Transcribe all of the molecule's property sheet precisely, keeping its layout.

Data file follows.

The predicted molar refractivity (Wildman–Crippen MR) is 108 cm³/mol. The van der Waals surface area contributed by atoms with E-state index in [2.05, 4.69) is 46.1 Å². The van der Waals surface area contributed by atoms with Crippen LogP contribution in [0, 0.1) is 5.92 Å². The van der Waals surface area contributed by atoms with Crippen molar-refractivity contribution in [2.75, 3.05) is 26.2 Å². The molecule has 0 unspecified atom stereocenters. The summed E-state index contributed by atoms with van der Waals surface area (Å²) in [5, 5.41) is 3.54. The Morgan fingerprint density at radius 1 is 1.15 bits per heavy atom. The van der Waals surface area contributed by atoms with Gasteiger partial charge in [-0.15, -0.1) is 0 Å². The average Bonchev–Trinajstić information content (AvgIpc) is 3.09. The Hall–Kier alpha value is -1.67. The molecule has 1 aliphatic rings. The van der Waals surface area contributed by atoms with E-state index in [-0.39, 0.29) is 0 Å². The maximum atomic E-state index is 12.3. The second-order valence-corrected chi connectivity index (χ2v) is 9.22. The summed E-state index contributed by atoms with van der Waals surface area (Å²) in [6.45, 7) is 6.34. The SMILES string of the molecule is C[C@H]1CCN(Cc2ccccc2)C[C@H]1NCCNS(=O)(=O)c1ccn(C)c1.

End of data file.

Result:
The predicted molar refractivity (Wildman–Crippen MR) is 108 cm³/mol. The van der Waals surface area contributed by atoms with E-state index in [2.05, 4.69) is 46.1 Å². The van der Waals surface area contributed by atoms with Crippen LogP contribution in [0, 0.1) is 5.92 Å². The van der Waals surface area contributed by atoms with Crippen molar-refractivity contribution in [2.75, 3.05) is 26.2 Å². The molecule has 0 unspecified atom stereocenters. The summed E-state index contributed by atoms with van der Waals surface area (Å²) in [5, 5.41) is 3.54. The Morgan fingerprint density at radius 1 is 1.15 bits per heavy atom. The van der Waals surface area contributed by atoms with Gasteiger partial charge in [-0.15, -0.1) is 0 Å². The average Bonchev–Trinajstić information content (AvgIpc) is 3.09. The Hall–Kier alpha value is -1.67. The molecule has 1 aliphatic rings. The van der Waals surface area contributed by atoms with E-state index in [-0.39, 0.29) is 0 Å². The maximum atomic E-state index is 12.3. The second-order valence-corrected chi connectivity index (χ2v) is 9.22. The summed E-state index contributed by atoms with van der Waals surface area (Å²) in [6.45, 7) is 6.34. The SMILES string of the molecule is C[C@H]1CCN(Cc2ccccc2)C[C@H]1NCCNS(=O)(=O)c1ccn(C)c1.